Today is the birthday of American singer and songwriter Otis Redding (1941), best known for soulful songs like “(Sittin’ On) The Dock of the Bay,”
“Try a Little Tenderness,”
“These Arms of Mine,”
which became a signature song for Aretha Franklin.
Redding was born in Dawson, Georgia. He showed musical promise early, singing in the Vineville Baptist Church and learning guitar, drums, and piano. Every Sunday he earned $6.00 performing gospel songs for radio station WIBB in Macon. In 1958 he took part in Hamp Swain’s hugely popular “The Teenage Party” talent contests at the Roxy and Douglass Theatres in Macon, singing Little Richard’s “Heeby Jeebies.” He won the contest for 15 weeks straight.
It was when he agreed to drive his friend Johnny Jenkins to a recording session at Stax Studios in Memphis that his life changed. Jenkins’s session fell flat, and Redding convinced the producers to let him have a turn. He sang “These Arms of Mine.” Jim Stewart, the studio chief, said: “There was something different about [the ballad]. He really poured his soul into it.” The song was released in 1962 and sold more than 800,000 copies.
Otis Redding recorded six albums during the 1960s. He became so successful that he bought a 300-acre ranch in Georgia and named it “Mr. Pitiful”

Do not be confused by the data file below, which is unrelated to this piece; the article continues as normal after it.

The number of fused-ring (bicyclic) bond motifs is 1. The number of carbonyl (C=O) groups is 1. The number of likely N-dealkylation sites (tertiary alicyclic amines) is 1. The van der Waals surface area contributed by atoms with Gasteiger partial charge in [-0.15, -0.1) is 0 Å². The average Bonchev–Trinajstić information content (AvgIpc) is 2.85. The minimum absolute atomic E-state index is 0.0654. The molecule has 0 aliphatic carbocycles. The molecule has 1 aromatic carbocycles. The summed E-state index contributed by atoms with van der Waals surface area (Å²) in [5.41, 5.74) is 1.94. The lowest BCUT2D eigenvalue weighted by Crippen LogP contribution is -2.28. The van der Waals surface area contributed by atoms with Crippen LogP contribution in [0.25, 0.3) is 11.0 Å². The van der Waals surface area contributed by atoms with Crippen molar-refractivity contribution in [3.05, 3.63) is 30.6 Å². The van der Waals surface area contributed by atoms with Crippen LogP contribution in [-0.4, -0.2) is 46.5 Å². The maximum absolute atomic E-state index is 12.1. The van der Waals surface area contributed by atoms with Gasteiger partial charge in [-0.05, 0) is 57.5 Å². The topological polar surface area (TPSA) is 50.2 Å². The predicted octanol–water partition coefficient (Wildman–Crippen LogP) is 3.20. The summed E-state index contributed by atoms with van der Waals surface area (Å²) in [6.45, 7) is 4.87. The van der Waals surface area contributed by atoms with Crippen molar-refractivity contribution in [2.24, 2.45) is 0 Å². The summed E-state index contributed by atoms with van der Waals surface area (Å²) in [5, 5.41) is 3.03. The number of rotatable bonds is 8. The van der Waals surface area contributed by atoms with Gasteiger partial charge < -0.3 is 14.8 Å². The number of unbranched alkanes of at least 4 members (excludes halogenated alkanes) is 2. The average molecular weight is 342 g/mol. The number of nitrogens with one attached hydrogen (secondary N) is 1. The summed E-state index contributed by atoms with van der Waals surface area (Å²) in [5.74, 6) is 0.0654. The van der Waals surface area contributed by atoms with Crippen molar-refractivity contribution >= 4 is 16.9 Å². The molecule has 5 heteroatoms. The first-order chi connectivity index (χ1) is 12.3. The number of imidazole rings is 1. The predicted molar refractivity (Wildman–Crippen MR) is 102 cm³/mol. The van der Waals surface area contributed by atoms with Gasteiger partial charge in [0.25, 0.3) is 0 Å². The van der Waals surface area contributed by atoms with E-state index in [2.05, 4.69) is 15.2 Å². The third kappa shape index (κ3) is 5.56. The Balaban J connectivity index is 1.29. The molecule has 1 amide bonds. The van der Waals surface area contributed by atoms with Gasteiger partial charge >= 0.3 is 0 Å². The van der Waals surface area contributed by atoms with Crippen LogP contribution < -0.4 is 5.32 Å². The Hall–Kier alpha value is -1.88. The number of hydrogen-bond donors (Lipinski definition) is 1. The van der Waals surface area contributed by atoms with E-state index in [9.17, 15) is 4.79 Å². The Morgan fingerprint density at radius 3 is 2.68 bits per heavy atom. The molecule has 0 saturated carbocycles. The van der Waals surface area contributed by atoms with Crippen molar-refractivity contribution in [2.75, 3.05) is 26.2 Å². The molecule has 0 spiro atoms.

after one of his ballads. He owned 200 suits and 400 pairs of shoes and when he performed at the Monterey Pop Festival during the Summer of Love (1967) Janis Joplin introduced him by saying, “This is God that’s coming on stage here.” (https://societyofrock.com/caught-on-tape-janis-joplin-jams-otis-redding-tune-with-bandmate-and-its-awesome/)
He wrote one of his most famous songs, “(Sittin’ On) The Dock of the Bay,” after listening to the Beatles’ album Sgt. Pepper’s Lonely Hearts Club Band.
He added a distinctive whistle at the end. Three days after recording the song Otis Redding died (1967) when his plane crashed outside Madison, Wisconsin. He was 26 years old. Some 4,500 people came to his funeral. “(Sittin’ On) The Dock of the Bay” was released after his death and sold over a million copies. (https://www.garrisonkeillor.com/radio/twa-the-writers-almanac-for-september-9-2021/)